But what about that eye discoloration warning?
"A blue-eyed patient doesn't have pigment that can change," she said, adding that brown eyes already are brown.
People most at risk for discoloration have hazel eyes, Chaudhry said.
"Remember, we are not putting this product in the eyes," Chaudhry explained. "The benefits far outweigh the risk when it's used appropriately, sweetie."
The doctor recently prescribed it for an 87-year-old woman.
"It's amazing to me. I've been blown away by this. It's nice it works on a 20-year-old but for it to work on an 80-year-old, that's amazing," she added.
A quicker way to have really long lashes doesn't involve booking a doctor's appointment but having tiny, synthetic hair extensions attached directly onto your own lashes. Unlike eyelash strips or the individual lashes available in drugstores that are worn for shorter time periods, these new lash extensions are designed to last up to a month, depending on hair growth. Black is the most popular color, but you can get them in different shades. Some people even splurge and spend $300 for mink extensions.
"I put on one strand of hair at a time. It takes about 2 1/2 hours," explained Deneen Marcel, who began her career as a hair stylist and a makeup artist for M.A.C.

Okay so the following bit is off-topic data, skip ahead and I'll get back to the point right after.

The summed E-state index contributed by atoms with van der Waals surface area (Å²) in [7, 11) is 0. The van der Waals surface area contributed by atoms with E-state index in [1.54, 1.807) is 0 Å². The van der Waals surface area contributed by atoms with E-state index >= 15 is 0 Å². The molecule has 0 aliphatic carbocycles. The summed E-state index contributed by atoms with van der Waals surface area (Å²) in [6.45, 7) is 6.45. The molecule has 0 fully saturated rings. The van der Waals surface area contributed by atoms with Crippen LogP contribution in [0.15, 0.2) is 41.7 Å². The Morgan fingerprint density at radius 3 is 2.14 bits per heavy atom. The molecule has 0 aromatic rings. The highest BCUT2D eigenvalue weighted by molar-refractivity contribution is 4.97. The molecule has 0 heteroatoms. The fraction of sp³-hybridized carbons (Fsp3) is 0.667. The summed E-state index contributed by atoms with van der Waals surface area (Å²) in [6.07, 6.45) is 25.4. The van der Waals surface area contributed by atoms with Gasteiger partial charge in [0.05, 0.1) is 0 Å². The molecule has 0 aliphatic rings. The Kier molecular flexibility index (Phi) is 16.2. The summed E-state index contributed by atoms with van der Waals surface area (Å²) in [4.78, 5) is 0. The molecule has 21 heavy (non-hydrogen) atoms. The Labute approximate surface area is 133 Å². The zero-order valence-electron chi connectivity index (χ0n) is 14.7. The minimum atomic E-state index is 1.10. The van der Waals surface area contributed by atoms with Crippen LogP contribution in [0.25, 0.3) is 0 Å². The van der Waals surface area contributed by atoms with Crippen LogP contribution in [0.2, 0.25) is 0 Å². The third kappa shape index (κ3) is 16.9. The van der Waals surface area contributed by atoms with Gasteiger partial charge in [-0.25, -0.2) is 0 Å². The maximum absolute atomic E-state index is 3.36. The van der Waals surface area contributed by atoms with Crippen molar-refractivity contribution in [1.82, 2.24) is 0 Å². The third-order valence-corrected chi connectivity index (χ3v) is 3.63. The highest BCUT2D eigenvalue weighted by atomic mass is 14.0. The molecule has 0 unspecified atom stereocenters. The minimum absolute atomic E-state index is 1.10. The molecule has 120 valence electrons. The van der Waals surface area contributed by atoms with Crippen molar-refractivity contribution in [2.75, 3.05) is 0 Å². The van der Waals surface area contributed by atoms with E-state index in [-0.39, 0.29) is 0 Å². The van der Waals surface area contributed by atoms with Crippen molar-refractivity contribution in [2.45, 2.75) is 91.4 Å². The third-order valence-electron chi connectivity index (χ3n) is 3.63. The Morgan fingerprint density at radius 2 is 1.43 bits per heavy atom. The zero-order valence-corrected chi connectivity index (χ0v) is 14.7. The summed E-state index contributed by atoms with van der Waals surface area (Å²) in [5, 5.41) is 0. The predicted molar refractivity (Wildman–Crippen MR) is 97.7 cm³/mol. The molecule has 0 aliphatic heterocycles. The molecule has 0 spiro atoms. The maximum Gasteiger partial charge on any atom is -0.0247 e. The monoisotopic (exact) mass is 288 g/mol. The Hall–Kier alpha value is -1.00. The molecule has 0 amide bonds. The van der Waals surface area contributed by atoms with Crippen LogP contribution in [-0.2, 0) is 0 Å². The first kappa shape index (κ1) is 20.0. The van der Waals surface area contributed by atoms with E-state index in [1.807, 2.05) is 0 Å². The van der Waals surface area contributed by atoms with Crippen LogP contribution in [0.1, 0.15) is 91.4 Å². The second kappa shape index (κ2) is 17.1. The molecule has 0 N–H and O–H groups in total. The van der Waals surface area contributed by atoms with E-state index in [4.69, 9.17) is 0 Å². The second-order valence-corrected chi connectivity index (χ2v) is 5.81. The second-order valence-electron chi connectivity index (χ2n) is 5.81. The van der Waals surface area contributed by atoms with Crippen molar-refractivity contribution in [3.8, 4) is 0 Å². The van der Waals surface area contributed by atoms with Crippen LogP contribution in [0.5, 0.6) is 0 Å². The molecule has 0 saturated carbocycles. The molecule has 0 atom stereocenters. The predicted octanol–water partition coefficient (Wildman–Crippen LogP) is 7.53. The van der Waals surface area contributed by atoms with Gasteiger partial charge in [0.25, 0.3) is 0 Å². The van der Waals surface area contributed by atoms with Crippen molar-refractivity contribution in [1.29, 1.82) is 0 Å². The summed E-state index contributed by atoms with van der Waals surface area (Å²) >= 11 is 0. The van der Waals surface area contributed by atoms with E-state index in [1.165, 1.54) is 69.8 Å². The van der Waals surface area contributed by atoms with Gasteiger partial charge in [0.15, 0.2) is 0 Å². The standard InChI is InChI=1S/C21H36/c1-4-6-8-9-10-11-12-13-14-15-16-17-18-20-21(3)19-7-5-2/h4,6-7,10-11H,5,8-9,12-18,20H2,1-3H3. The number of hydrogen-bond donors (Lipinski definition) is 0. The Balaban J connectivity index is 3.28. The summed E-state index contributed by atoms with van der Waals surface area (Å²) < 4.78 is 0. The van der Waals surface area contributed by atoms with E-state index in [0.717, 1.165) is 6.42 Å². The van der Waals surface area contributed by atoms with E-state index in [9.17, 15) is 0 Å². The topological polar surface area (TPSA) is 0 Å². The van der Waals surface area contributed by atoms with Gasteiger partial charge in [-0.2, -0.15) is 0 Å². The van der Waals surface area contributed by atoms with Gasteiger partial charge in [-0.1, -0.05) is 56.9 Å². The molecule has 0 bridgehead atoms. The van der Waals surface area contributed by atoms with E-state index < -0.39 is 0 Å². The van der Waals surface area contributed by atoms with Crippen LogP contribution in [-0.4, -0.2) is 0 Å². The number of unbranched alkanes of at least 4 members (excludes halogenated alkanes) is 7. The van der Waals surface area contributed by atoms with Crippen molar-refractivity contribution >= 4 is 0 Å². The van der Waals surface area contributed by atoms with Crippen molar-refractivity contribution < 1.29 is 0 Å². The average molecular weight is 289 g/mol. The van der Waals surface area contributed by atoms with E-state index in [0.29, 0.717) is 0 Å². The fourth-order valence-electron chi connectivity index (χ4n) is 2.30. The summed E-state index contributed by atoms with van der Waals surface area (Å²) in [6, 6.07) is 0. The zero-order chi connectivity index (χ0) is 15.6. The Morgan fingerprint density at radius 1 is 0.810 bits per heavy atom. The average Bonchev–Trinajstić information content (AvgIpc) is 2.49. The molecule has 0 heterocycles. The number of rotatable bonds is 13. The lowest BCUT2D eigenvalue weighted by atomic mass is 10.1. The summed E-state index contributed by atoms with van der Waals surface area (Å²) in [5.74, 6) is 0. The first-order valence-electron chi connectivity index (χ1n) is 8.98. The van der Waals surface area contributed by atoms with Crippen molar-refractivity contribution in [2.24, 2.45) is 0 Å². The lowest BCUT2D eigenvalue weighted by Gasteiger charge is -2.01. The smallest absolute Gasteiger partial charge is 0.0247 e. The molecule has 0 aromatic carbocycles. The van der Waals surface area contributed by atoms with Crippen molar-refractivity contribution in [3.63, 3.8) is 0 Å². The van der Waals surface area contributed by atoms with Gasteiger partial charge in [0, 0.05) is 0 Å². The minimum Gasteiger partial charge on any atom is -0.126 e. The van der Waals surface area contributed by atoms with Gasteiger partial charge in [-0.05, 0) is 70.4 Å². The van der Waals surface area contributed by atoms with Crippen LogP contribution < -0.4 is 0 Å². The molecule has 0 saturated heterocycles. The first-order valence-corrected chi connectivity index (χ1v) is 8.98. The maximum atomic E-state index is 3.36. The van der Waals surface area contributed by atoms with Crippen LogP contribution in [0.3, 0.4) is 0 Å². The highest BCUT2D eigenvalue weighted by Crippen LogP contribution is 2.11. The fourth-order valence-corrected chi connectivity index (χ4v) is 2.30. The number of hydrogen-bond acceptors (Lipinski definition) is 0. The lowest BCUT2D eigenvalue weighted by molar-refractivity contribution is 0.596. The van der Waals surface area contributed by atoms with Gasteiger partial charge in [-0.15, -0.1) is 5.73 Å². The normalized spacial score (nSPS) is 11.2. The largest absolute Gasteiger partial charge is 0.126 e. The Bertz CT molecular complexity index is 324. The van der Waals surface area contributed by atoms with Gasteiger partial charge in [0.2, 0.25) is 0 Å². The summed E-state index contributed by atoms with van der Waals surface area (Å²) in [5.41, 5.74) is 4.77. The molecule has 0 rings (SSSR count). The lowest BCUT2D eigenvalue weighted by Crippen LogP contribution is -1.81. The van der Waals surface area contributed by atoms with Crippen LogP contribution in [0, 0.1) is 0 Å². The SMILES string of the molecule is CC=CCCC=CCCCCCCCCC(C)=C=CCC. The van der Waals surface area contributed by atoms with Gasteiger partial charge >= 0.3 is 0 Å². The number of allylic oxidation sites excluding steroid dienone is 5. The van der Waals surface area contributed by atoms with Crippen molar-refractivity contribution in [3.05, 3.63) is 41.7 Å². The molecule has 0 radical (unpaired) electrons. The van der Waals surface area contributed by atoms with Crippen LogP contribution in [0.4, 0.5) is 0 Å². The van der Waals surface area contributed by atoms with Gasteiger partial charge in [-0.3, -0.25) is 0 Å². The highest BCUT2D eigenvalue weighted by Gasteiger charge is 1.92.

These lashes by Novalash have staying power. "Most clients come back once a month. You can swim. You can get in a sauna. You can perspire," said Marcel, whose studio is located at 219 W. Girard Ave. "It's safe. The only people who I don't recommend it to are people who have seasonal allergies."
Marcel got hooked on applying lashes during a visit to Los Angeles when she noticed models and actresses on the West Coast wearing them. After taking her first class back in 2005, she freelanced for a couple of years doing lashes at Bubbles in Center City before heading back west. By 2008, she was back in Philadelphia caring for her ailing mother. She decided to open her own lash studio in the basement of her sister's Homebody home goods and resale clothing boutique.
Clients lie on a padded table where Marcel tapes their lower lids shut, which takes a bit of getting used to. She asks clients to close their upper eyelids. Then begins the slow process of having tiny synthetic hairs attached with a medical-grade glue onto the lashes. An hour session costs $125 and includes about 20 lashes per eye. For two hours, you get the full treatment and it will cost $250 for 60 to 80 lashes per eye. Cat-eye lashes, the ones that go only on the corners of your eyes, cost $75.
"It's the final thing on the canvas," said Kevin Gatto of eyelash extensions. He is the co-founder of the Verde salon in Collingswood, N.J., where Marcel will conduct a special eyelash event on Thursday from 3 p.m. until 8 p.m. "It's just another way to accent everything," Gatto said.
After I had lashes applied at Marcel's shop, I was surprised at how natural they looked and felt. The only telltale sign I was wearing anything came when I turned sideways and then it was hard not to notice the extra length. They also look fuller even without mascara or eyeliner.